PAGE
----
2011-08-20 / Top News

Anaerobic Digester Plan Now Off the Table for Island

By Karen Gould

An anaerobic digester will not be built on Mackinac Island. The project was taken off the table by Tom Lewand, chairman of the Board of Public Works, who for the last year has championed the idea that would have converted horse manure and sewage plant sludge into methane gas. The gas then would be used to generate electricity, which would have helped to offset steep rate increases, he said.

Mr. Lewand had worked with resident Dennis Thomas and both Cloverland Electric Cooperative of Dafter and DTE Energy of Detroit on the digester project.

City officials were notified of the change of plans in an August 2 memo from Mr. Lewand, who is out of the country, and council discussed the matter at its meeting Wednesday, August 10.

“In the review process and the evaluation, we turned it inside out and came to the conclusion that it would be nice, but it wasn’t going to be a substantial benefit, and that’s what it had to do in order to stay on the table,” Department of Public Works Director Bruce Zimmerman told the Town Crier Thursday, August 11.

Plans for work on the sewer plant, a project that will cost up to $7.5 million, will continue to move forward, he said.

Residents can expect a “substantial” sewer rate increase, surmised council, which is needed to pay for the bonds that will fund the project. Details will remain sketchy until the public works board reveals the information next week.

“Borrowing the full amount would require a 45% sewer rate increase, but would give the city a grant of an additional $2.5 million,” said Mr. Lewand.

Mr. Lewand will present a step plan to council that will include improvements that will begin at $5 million and move up to $7.5 million, said Mr. Zimmerman. Each step will outline the rate increase needed to support the work, he said.

In July 2010, Mr. Lewand addressed council to discuss a proposed 7% annual rate increase that would span five years, and compounded, would total 40.3%.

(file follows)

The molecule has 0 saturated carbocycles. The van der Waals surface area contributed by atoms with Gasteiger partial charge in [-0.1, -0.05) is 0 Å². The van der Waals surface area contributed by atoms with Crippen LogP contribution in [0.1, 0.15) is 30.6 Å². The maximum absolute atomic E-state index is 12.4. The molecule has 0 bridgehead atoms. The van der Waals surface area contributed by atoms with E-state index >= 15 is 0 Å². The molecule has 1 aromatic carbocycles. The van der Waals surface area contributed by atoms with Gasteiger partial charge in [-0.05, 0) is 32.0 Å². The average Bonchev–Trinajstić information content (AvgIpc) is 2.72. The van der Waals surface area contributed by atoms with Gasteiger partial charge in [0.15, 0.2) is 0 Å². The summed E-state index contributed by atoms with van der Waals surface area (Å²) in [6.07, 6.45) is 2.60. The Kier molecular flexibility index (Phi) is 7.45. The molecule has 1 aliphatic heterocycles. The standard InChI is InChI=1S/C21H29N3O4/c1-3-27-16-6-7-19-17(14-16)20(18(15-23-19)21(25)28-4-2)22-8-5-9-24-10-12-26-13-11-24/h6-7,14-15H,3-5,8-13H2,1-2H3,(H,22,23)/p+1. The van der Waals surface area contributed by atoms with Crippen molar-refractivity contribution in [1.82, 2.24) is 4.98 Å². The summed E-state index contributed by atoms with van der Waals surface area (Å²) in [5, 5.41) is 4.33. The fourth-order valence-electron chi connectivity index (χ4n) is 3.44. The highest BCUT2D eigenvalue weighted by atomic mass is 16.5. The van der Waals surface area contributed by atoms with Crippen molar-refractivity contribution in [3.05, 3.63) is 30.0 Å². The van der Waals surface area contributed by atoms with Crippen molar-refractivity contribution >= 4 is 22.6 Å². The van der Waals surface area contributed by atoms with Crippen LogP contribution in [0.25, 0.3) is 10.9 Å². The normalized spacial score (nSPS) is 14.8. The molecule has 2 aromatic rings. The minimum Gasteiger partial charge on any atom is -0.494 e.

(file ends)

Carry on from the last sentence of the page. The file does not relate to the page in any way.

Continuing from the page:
Details including what work will be done and what increases residents will pay on the renovation work of the sewer plant will be ironed out in a joint meeting between the city council and the public works board. Set for Wednesday, August 24, the meeting date is likely to change, says the city, but when set, it will be open to the public.

The DPW has been working on the renovation project details for about three years. Consideration of the digester slowed the progress of the plans, said Mr. Zimmerman. The sewer plant work will be funded by a loan from the American Recovery and Reinvestment Act through U.S. Department of Agriculture Rural Development, but the federal opportunity will expire this year. The agency requires the work be completed by 2015. The DPW is working with Miller Canfield on the bonds, said Mr. Zimmerman, and the interest rate will be no more than 3.38%.

The 40-year-old sewer plant needs an absolute minimum of $5 million in improvements, said Mr. Zimmerman.

“There is a rate increase that’s going to be necessary and we’ve said that several times, that’s not news,” he said. “We are preparing numbers, but you don’t actually know the exact amount until the bids come in and the project is solidified, but you make your best guesses. That’s the way it always happens.”

The department is preparing several options that will be considered based on work to be done and engineering estimates, and how each option would impact sewer rates, he said. The board will review the options and make a recommendation to the city. Council will decide the plan that will be used and the rate increase that will be set for the next five years. The first rate increase is expected to begin in 2012.

“It’s a hard pill to swallow. It’s not frivolous. It’s necessary,” he said. “There is a minimum of $5 million that the plant needs.”

For $5 million, the plant’s 1971 parts would be replaced, said Mr. Zimmerman.

“It’s not going to build any new tanks,” he said. “It’s not going to increase the plant’s capacity. It’s going to extend the plant’s life. It’s very Spartan improvements. The whole intent is to increase the plant’s reliability and life.”

Also under consideration is an increase in costs for solid waste disposal, which collects, composts, and recycles rubbish. The Board of Public Works is expected to present to council a 25% increase for bags, tabs, debris, and other fees.

Return to top

Click here for digital edition
2011-08-20 digital edition